Referring back to
A business user can create subsets of the command center user interface 200 for other users in the business. For example, top management may have a comprehensive set of control panels and/or modules. However, Order Fulfillment managers may only have access to the store manager control panel 225 but not other control panels such as the or the web hosting control panel 210 or domains control panel 215.
The command center user interface 200 may also be configured to include a first display area for control panels and/or modules and a second display area, often visually distinct from the first display area, for data presented through views (e.g., graphical, tablular, streaming text, lists, video, etc.). The views offered would be derived from data extracted from one or more systems in the site business processing system 150. For example, the command center user interface 200 may include a graph showing site page views in 15 minute increments and present inventory status corresponding to those page views. Thus, the business user is able to create and manage the command center user interface 200 to provide information very particular to that business user. A third display area may also be present for information that remains “fixed” or is from other sources. Further, the second-lever user interfaces, e.g., control panels, may be similarly configured with respect to display areas.
Generally the modules and control panels are functionally similar to the modules and control panels previously described. Further, in these examples of the first and the second command center user interfaces 401, 403, the merchant professional module 410 a is configured so that a business user may allow it to be the only fully visible module having all the relevant control panels, e.g., web hosting, domains, business e-mail, and store manager/management. The other modules can be configured to be non-visible by selecting such an option in a setting menu 450 or minimizing the module through the minimize icon (generally 460).
The example of the second command center user interface 403 also includes additional areas (generally 440) for presentation of commerce information associated with the business' site. The commerce information may be displayed in any form, for example, text, graphical, or streaming. The commerce information is specific to the business. Further, the business user can configure the specific information to be displayed and the format. For example, a first area 440 a may show active sites (e.g., domains) in plain text format, a second area 440 b may show sales data on the active sites in tabular format, and a third area 440 c may show page views of active sites in graphical format.
Because the business user is able to display information specific to their business, and the user has immediate access to control panels used to run their business, the business user has immediate access to information and tools to efficiently and productively run a web-based business. For example, if present sales data shows a lack of page views, the business user can access the store manager control panel 225 and evaluate click trails to get more information on why this is occurring and if necessary, start an advertising campaign through the promotion control panel 230 to boost sales. Thus, the command center user interface provides a business with a robust set on control panels and associated tools and information for creating, managing, maintaining, and operating a productive, efficient, and successful web-based storefront.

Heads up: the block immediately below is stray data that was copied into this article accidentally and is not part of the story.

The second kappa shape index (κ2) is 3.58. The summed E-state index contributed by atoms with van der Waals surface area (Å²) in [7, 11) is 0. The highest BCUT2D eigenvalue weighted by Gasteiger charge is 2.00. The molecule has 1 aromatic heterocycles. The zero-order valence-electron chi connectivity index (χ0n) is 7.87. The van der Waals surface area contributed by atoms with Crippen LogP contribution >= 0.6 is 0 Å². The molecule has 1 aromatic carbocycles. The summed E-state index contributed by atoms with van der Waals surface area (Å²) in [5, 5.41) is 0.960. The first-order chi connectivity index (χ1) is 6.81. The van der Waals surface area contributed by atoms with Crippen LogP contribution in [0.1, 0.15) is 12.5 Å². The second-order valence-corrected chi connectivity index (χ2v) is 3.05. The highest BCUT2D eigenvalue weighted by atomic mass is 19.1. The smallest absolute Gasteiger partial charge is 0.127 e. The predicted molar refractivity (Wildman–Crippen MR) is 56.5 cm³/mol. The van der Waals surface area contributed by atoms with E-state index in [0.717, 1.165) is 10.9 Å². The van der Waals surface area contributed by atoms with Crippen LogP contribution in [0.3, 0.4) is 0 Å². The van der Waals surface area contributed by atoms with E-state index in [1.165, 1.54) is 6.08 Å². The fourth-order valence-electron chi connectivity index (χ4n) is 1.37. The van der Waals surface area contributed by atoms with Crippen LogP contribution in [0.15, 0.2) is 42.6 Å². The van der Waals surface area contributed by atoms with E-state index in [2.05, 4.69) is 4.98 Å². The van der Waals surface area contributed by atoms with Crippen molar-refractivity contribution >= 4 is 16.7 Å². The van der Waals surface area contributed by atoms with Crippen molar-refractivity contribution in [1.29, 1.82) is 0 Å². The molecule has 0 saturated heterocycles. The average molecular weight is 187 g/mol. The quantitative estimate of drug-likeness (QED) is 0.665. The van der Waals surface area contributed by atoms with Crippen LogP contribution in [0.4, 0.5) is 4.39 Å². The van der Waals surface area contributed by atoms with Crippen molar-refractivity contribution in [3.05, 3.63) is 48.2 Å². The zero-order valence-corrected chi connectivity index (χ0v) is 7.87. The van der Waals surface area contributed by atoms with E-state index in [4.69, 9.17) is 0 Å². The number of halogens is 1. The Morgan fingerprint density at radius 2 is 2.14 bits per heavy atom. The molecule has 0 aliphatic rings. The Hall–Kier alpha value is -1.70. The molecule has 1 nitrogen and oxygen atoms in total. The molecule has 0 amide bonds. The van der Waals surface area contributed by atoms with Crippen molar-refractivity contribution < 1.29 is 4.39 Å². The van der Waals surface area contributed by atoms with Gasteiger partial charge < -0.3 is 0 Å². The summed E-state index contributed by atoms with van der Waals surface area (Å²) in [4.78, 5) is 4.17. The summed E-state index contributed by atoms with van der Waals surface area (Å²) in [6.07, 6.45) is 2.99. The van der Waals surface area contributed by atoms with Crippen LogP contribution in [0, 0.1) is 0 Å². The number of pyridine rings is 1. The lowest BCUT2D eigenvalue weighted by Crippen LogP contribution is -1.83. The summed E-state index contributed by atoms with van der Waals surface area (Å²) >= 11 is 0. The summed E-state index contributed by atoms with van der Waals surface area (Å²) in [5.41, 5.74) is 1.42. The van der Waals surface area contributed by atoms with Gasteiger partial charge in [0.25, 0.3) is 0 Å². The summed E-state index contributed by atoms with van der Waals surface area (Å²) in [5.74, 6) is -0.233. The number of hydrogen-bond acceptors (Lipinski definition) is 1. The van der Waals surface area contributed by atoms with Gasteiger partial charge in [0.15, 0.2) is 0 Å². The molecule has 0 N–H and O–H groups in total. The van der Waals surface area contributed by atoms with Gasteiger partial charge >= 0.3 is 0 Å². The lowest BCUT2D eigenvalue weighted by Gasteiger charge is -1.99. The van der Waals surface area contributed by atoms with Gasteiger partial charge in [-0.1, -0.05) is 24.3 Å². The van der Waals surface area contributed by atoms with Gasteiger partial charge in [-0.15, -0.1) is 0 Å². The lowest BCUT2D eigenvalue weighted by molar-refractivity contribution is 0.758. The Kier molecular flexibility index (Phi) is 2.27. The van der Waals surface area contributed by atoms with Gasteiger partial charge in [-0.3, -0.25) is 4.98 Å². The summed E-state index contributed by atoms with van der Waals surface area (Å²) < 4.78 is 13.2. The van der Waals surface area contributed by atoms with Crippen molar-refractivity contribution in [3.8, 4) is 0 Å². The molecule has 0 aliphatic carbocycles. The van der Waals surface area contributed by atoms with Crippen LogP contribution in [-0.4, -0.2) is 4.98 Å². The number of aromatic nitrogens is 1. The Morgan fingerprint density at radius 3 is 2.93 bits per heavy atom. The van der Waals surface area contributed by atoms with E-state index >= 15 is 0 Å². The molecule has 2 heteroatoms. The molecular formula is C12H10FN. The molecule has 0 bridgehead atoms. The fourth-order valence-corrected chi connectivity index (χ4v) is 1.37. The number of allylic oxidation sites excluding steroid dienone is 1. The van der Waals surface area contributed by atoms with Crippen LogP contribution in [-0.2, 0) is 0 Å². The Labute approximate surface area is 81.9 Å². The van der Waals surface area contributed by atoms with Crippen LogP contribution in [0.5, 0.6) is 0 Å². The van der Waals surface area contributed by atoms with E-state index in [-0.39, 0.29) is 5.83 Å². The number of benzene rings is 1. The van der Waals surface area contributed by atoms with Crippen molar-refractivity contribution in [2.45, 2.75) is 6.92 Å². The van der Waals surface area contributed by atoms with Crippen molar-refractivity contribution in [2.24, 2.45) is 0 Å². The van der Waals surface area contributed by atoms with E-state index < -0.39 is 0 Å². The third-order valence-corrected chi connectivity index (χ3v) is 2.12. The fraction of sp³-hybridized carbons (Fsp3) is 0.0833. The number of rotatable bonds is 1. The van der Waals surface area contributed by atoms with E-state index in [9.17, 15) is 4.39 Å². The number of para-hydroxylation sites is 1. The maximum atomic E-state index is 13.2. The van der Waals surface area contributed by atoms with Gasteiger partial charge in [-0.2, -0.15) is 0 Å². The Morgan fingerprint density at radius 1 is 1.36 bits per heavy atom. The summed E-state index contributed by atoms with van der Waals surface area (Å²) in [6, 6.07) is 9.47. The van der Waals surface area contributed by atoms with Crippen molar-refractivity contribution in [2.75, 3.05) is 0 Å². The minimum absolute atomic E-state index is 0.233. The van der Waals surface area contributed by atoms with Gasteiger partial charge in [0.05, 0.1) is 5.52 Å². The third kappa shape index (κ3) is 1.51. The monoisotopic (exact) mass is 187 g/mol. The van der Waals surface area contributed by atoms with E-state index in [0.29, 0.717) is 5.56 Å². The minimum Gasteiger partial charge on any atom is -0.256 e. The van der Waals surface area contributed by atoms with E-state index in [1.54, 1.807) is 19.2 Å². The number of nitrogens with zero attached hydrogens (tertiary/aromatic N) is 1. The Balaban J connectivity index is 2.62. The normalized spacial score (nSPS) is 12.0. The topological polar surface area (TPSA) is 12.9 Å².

The present invention provides access to a robust business system through a feature rich command center user interface that provides access to a feature rich set of control panels. The control panels, in turn, are communicatively coupled to a back end of a business system that provides a business with a wide range of tools and processes for creating, managing, maintaining, and operating a web-based storefront that is engaged in commerce over the web. Further, the centralized, intuitive user interfaces allow for a self-service approach for businesses to focus on only the tools and processes relevant for their web based business merchandising and service storefront. In addition, the control panels and associated systems are integrated providing the business with a selectable combination of control panels and associated system that are appropriate for their businesses without the hassles of generating specifications for different systems and then installing, integrating, customizing and maintaining such systems for their business. Thus, because the business user does not have to design, implement, maintain, and operate such systems they are able to achieve substantial savings in time and resources.
Although the detailed description contains many specifics, these should not be construed as limiting the scope of the invention but merely as illustrating different examples and aspects of the invention. It should be appreciated that the scope of the invention includes other embodiments not discussed in detail above. Various other modifications, changes and variations which will be apparent to those skilled in the art may be made in the arrangement, operation and details of the method and apparatus of the present invention disclosed herein without departing from the spirit and scope of the invention as defined in the appended claims. Therefore, the scope of the invention should be determined by the appended claims and their legal equivalents. Furthermore, no element, component or method step is intended to be dedicated to the public regardless of whether the element, component or method step is explicitly recited in the claims.
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|U.S. Classification||715/762, 715/764, 715/763, 715/789|
|International Classification||G06Q30/00, G06F15/16, G06F7/00, G06F3/00|
|Nov 22, 2004||AS||Assignment|
Owner name: YAHOO! INC., CALIFORNIA
Free format text: ASSIGNMENT OF ASSIGNORS INTEREST;ASSIGNORS:ROBERTS, TIMOTHY;RUPP, JASON R.;REEL/FRAME:015402/0581;SIGNING DATES FROM 20040909 TO 20040914
|Nov 2, 2010||CC||Certificate of correction|
|Mar 8, 2013||FPAY||Fee payment|
Year of fee payment: 4